Paperback Publication by Nick Hern Books. ISBN: 978 1 85459 542 3
RRP: 12.99p.
Review: Rod Dungate, 5 September 2008.

A link to the book on Amazon appears below.

A must for the shelf of anyone seriously interested in acting.

This is a remarkable and significant book. There can’t be a person in the country who, seriously interested in acting, isn’t fascinated by US actor training and the thrilling skills of the best US actors. This HANDBOOK was originally published in the States but is now available in paperback in the UK.

American actors have a different attitude to training from English actors. And frequently see it as something that continues throughout their working life. Most of us are aware of the work of Strasberg and The Method but how many realise Strasberg’s relationship with Stanislavsky’s work? It’s a revelation to see how, once the door on US actor training was opened by Strasberg and other members of the Group Theatre and the Studio, a whole host of significant teachers emerged developing method’s on from Strasberg or in opposition to it.

The thing that makes the HANDBOOK OF ACTING TECHNIQUES so special is that editor Arthur Bartow brings together chapters on all the major practitioners written by other highly respected teachers and practitioners. The work of Lee Strasberg, Stella Adler, Sandford Meisner, Michael Chekhov, Uta Hagen, Jerzy Grotowski is all covered; so are the ideas of other, less iconic but no less valuable, acting teachers.

For this book the whole is significantly greater than the sum of its parts. It’s most informative to see the relationship between, for instance, Adler’s work and Strasberg’s after Adler’s return from Paris where she met with Stanislavsky. Tom Oppenheim’s exploration of Adler’s dictum ‘In your choice is your talent’ is most revealing; an actor’s preparation, after all, is all about choices.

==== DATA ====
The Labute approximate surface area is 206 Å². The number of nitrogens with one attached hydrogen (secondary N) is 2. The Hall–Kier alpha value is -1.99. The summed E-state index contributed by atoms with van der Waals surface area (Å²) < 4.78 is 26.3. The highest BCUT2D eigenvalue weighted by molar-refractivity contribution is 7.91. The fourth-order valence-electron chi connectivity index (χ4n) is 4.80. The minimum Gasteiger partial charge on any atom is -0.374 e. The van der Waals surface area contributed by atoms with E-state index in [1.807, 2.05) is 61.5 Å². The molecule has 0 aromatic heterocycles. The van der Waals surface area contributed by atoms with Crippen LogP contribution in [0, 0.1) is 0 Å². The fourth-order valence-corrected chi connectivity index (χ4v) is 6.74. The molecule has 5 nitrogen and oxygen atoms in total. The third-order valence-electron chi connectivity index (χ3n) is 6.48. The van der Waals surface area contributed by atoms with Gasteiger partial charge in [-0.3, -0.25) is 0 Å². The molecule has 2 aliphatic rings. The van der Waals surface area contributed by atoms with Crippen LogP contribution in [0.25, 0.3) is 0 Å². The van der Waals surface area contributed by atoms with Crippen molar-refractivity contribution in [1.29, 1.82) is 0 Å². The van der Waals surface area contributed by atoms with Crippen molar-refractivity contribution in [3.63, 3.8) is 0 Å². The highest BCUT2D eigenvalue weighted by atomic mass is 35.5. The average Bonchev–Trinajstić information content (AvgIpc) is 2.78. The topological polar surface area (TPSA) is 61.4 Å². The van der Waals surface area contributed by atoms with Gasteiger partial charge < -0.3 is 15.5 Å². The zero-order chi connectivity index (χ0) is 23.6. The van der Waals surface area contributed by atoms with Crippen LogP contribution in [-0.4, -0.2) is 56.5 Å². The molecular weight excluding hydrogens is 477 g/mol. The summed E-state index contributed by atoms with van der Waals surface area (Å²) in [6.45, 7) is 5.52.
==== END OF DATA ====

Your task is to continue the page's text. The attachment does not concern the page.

Per Brahe’s contribution BEYOND MICHAEL CHEKHOV TECHNIQUE is an intriguing insight into the way Brahe applied Chekov’s principles to mask acting (within the Moscow Arts school to start with, in which, traditionally, mask acting was banned.) His chapter is revealing both about Chekhov’s ideas and his own. Stephen Waugh’s careful setting out of Uta Hagen’s principles is a valuable contribution too.

This whole book is for the serious reader; it’s easily accessible but the ideas the writers explore are complex; each of the writers is a passionate advocate for the ideas they write about. Despite the complexity each writer exhibits extraordinary clarity; I found myself constantly marking sections that seemed particularly apposite. For anyone who wants more than a cursory introduction to theories on the allusive acting business, an intelligent and informed research book for regular use, and masses of pointers to further study this book must be on their shelf.

Here’s the link to the book on Amazon.

2008-09-05 17:05:07

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